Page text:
essays collection By Author | A-Z

How to Change the World . . . Quickly

March 7, 2001 by John Petersen

Futurist John Petersen describes a powerful tool that organizations can use for making a desirable future happen, called “normative scenarios.”… read more

Consciousness Connects Our Brains to the Fundamental Level of the Universe

May 14, 2001 by Stuart Hameroff

Neurons alone aren’t sufficiently complex to explain consciousness and provide a computational model for thought, according to Stuart Hameroff. He wants to go smaller, into a universe of structures within neurons where quantum mechanics help formulate a physical theory of consciousness.… read more

In Response to

July 25, 2001 by Ray Kurzweil

Although George Gilder and Richard Vigilante share Ray Kurzweil’s grave concerns about Bill Joy’s apparently neo-Luddite calls for relinguishing broad areas of technology, Kurzweil is critical of Gilder and Vigilante’s skepticism regarding the feasibility of the dangers.… read more

The Age of Knowledge

August 6, 2001 by Ray Kurzweil

An illustration of the second industrial revolution written for “The Futurecast,” a monthly column in the Library Journal… read more

What is time, and what is the right language to describe change, in a closed system like the universe, which contains all of its observers?

January 21, 2002 by Lee Smolin

Since the observers are inside the universe itself, we must formulate a “background-independent” quantum theory of gravity and cosmology , as well as the notions of time and change, to apply to a system with no fixed background, which contains all its possible observers–perhaps even one in which the laws themselves evolve as the universe does. Lee Smolin responds to Edge publisher/editor John Brockman’s request to futurists to pose “hard-edge” questions that “render visible the deeper meanings of our lives, redefine who and what we are.”… read more

How Can We Possibly Tell If It’s Conscious?

April 18, 2002 by Ray Kurzweil

At the Tucson 2002: Toward a Science of Consciousness conference, Ray Kurzweil addressed the question of how to tell if something is conscious. He proposed two thought experiments.… read more

The Alcor Conference on Extreme Life Extension

November 21, 2002 by Ray Kurzweil

On November 15-17, 2002, leaders in life extension and cryonics came together to explore how the emerging technologies of biotechnology, nanotechnology, and cryonics will enable humans to halt and ultimately reverse aging and disease and live indefinitely.… read more

Toward closure: Open letter to Prof. Smalley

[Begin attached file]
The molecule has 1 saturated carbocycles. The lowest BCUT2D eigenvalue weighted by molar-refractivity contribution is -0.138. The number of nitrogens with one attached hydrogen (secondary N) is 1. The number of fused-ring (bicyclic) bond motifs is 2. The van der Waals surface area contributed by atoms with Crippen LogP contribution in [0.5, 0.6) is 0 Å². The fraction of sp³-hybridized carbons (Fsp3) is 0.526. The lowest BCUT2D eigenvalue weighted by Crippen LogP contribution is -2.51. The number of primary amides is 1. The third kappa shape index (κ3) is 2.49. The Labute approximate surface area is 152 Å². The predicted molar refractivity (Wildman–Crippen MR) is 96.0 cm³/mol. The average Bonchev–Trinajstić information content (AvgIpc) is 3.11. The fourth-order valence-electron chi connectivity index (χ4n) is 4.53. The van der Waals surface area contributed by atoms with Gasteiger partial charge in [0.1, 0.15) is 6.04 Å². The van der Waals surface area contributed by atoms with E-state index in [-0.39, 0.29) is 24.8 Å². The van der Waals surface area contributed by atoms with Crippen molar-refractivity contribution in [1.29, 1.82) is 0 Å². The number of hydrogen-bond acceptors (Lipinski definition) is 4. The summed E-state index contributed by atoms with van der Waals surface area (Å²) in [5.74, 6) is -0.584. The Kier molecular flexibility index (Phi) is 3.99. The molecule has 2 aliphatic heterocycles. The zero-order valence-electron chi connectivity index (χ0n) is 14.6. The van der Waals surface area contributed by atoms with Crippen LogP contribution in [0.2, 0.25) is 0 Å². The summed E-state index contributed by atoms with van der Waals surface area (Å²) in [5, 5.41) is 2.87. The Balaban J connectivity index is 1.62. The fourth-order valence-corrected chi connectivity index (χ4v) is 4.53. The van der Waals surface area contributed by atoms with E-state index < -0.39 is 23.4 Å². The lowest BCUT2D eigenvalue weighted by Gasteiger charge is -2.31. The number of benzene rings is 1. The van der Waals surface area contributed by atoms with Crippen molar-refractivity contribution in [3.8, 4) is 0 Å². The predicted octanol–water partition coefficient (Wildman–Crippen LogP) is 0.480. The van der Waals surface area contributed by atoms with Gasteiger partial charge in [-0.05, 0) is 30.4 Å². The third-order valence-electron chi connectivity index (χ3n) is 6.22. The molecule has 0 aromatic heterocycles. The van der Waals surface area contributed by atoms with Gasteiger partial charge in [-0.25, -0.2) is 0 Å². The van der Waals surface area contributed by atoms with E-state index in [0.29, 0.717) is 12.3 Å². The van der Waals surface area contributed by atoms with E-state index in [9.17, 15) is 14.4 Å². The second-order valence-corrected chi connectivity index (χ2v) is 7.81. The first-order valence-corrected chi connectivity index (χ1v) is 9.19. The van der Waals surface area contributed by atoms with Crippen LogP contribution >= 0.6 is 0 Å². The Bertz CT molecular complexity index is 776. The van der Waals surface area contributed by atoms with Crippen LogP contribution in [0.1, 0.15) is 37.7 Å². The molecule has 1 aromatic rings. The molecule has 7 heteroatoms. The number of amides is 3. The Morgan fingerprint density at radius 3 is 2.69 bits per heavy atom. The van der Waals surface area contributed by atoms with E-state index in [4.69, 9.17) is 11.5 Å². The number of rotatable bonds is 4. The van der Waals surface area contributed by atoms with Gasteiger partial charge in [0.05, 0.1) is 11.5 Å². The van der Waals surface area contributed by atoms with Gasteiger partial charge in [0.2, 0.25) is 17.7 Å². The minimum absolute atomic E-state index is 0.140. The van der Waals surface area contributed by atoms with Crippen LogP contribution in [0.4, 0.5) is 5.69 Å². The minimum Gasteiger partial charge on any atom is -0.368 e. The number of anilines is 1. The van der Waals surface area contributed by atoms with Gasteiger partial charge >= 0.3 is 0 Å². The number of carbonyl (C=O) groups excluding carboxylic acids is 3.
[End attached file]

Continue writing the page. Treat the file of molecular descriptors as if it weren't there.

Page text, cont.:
July 18, 2003 by K. Eric Drexler

Prof. Richard Smalley has criticized Dr. Eric Drexler’s concept of molecular assemblers. But in recent testimony, Smalley appears to have reversed this position. Drexler, who coined the term “nanotechnology” and is Chairman of the Board of Foresight Institute, again calls for Smalley to clarify his position on what is “perhaps the most fundamental issue in the field today.”… read more

How To Make a Nanodiamond: A Simple Tool for Positional Diamond Mechanosynthesis, and its Method of Manufacture

January 27, 2006 by Robert A. Freitas Jr.

Robert A. Freitas Jr. has filed the first known patent application on positional mechanosynthesis, which is also the first on positional diamond mechanosynthesis. The “Freitas process” — more fully described here — is a method for building a tool for molecularly precise fabrication of physical structures. Methods of making diamondoid structures are detailed here, but the same toolbuilding process can be extended to other materials, mechanosynthetic processes, and structures. And those tools can be used to create bigger structures, which ….… read more

From The Enlightenment to N-Lightenment

May 8, 2006 by Michael Buerger

The criminal potentials inherent in molecular manufacturing include powerful new illegal drugs, mass murder via compromised assembly codes, and a “killer virus” crossing out of cyberspace into the physical realm. A criminal-justice futurist examines the possibilities.… read more

Words and Rules

February 21, 2001 by Steven Pinker

An important problem in AI in understanding how language works. In this paper, presented in his Colin Cherry Memorial Lecture on March 23, 1999 at Imperial College, London, Dr. Steven Pinker suggests that we use a combination of memory and grammatical rules to convey information.… read more

Singularity Math Trialogue

March 28, 2001 by Ray Kurzweil, Vernor Vinge, Hans Moravec

Hans Moravec, Vernor Vinge, and Ray Kurzweil discuss the mathematics of the Singularity, making various assumptions about growth of knowledge vs. computational power.… read more

Existential Risks: Analyzing Human Extinction Scenarios and Related Hazards

May 29, 2001 by Nick Bostrom

Nick Bostrom defines a new category of risks that could threaten humanity and intelligent life with extinction: existential risks. The future could be a dangerous place indeed.… read more

How Fast, How Small and How Powerful? Moore’s Law and the Ultimate Laptop

August 2, 2001 by Seth Lloyd

A laptop that looks like a thermonuclear explosion inside of a liter bottle of coca cola? Or a black hole? Read Seth Lloyd’s follow up to a Nature article that pushes Moore’s Law to the limit.… read more

Consciousness

August 13, 2001 by John Searle

Can consciousness be measured scientifically? What exactly is consciousness? John Searle approaches the scientific investigation of consciousness and its possible neurobiological roots from a philosophical perspective.… read more

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